Whiteburn Gold District

A rising tide lifts all boats. That’s as true today as it was in the late 1880s when 20 years of gold mining in the Whiteburn Gold District played a key role in building Northern Queens County.

Gold was discovered in Whiteburn, six miles southwest of Caledonia, in 1885. According to reports, a forest fire ravaged the area and uncovered the gold. Jim McGuire, supposedly hiding out from the tax collector, found it in the barrens near his home and triggered the Whiteburn gold rush. It’s said that he registered the find in his brother’s name and hid his earnings - $5000 in the first year - in the floorboards of his cousin’s house to throw the authorities off his trail.

By 1887 three mines and mills were operating and mining continued until 1905.

The economic activity from mining didn’t just benefit miners. It created what we now call spinoff jobs and economic growth in the area. The miners bought food from local farmers. Jobs were created in forestry because timber was needed for homes, stores, a school, hotels, the mines and other buildings. Wood was also burned for heat and cooking in homes and to power mining equipment. Labourers and carpenters were needed to do the building.

Farmers were particularly big beneficiaries of the mines. Besides selling food to miners and the growing population – Whiteburn grew to 1000 people - a railway built in 1903 to service the mines became important infrastructure that allowed crops and lumber to be sent by rail instead of cart paths. Fresh vegetables, fruits and meat could now be in Bridgewater in just a few hours. The railway also increased access to machinery, chemicals and other modern agricultural supplies.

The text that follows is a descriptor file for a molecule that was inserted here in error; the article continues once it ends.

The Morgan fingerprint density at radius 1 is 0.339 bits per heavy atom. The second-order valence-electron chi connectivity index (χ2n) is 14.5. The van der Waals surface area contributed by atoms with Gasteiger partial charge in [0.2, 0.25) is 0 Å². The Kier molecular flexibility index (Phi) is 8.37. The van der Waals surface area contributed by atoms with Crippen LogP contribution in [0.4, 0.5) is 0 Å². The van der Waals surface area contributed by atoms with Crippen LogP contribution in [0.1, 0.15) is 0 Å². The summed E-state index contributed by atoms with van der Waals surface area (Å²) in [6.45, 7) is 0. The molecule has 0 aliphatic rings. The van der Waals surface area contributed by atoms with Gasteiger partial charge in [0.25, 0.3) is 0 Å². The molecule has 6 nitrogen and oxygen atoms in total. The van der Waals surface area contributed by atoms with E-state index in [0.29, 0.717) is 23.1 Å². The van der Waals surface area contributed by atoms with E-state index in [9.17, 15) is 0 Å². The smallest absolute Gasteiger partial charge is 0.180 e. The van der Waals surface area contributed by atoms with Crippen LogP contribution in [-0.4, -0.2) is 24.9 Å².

According to a 1977 federal government report, because of the gold mines “men, machinery, and capital flowed into the area. This tide did not diminish for 20 years and even when it did it left pools of experience and wealth.”

Modern mines and quarries also have this sort of broad, positive economic impact. Some Nova Scotia mines and quarries have been operating and employing Nova Scotians for well over half a century and are economic pillars of their communities.

But sites that have shorter lifespans are still important to their host communities and the province in general. They create jobs in rural areas (i.e. the Moose River gold mine employs about 300 Nova Scotians, paying an average wage of $85,000 per year.) They also create spinoff jobs at many companies that provide expertise, equipment and supplies to Nova Scotia’s mining industry. Everyone involved in a mine needs to eat, buy gas, get their vehicles serviced, buy things for their families, etc. Mines also generate government revenues that help pay for programs like health and education.

(Check out this great video about how the community around Moose River is benefitting from the gold mine: https://www.youtube.com/watch?v=0pNNnMGOSK4)
A rising tide lifts all boats at modern mines, just like it did in Whiteburn.

The pictures below show an old boiler, safe and claim marker in Whiteburn.